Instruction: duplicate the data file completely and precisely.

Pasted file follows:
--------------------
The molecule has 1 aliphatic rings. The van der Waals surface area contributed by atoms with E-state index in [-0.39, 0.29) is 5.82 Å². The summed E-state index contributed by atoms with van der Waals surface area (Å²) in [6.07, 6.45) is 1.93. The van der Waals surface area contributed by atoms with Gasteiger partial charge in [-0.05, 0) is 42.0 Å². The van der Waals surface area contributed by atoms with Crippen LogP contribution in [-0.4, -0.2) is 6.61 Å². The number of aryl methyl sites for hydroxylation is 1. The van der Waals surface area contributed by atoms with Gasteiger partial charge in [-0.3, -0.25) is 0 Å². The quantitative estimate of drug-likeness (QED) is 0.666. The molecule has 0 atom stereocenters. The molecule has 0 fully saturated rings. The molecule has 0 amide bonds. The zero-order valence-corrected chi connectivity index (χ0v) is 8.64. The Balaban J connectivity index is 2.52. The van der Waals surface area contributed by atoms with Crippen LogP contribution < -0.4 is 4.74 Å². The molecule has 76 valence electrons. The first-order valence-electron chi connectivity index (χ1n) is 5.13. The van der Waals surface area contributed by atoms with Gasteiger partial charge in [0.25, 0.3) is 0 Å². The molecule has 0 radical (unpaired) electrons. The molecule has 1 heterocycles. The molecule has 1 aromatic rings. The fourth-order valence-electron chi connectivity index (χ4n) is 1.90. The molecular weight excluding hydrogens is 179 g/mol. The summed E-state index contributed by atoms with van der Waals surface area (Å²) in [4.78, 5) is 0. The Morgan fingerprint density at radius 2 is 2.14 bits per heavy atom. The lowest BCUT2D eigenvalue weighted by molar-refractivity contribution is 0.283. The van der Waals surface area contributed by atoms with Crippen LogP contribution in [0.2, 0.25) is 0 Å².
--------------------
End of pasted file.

The molecule has 1 aliphatic rings. The van der Waals surface area contributed by atoms with E-state index in [-0.39, 0.29) is 5.82 Å². The summed E-state index contributed by atoms with van der Waals surface area (Å²) in [6.07, 6.45) is 1.93. The van der Waals surface area contributed by atoms with Gasteiger partial charge in [-0.05, 0) is 42.0 Å². The van der Waals surface area contributed by atoms with Crippen LogP contribution in [-0.4, -0.2) is 6.61 Å². The number of aryl methyl sites for hydroxylation is 1. The van der Waals surface area contributed by atoms with Gasteiger partial charge in [-0.3, -0.25) is 0 Å². The quantitative estimate of drug-likeness (QED) is 0.666. The molecule has 0 atom stereocenters. The molecule has 0 fully saturated rings. The molecule has 0 amide bonds. The zero-order valence-corrected chi connectivity index (χ0v) is 8.64. The Balaban J connectivity index is 2.52. The van der Waals surface area contributed by atoms with Crippen LogP contribution < -0.4 is 4.74 Å². The molecule has 76 valence electrons. The first-order valence-electron chi connectivity index (χ1n) is 5.13. The van der Waals surface area contributed by atoms with Gasteiger partial charge in [0.25, 0.3) is 0 Å². The molecule has 0 radical (unpaired) electrons. The molecule has 1 heterocycles. The molecule has 1 aromatic rings. The fourth-order valence-electron chi connectivity index (χ4n) is 1.90. The molecular weight excluding hydrogens is 179 g/mol. The summed E-state index contributed by atoms with van der Waals surface area (Å²) in [4.78, 5) is 0. The Morgan fingerprint density at radius 2 is 2.14 bits per heavy atom. The lowest BCUT2D eigenvalue weighted by molar-refractivity contribution is 0.283. The van der Waals surface area contributed by atoms with Crippen LogP contribution in [0.2, 0.25) is 0 Å².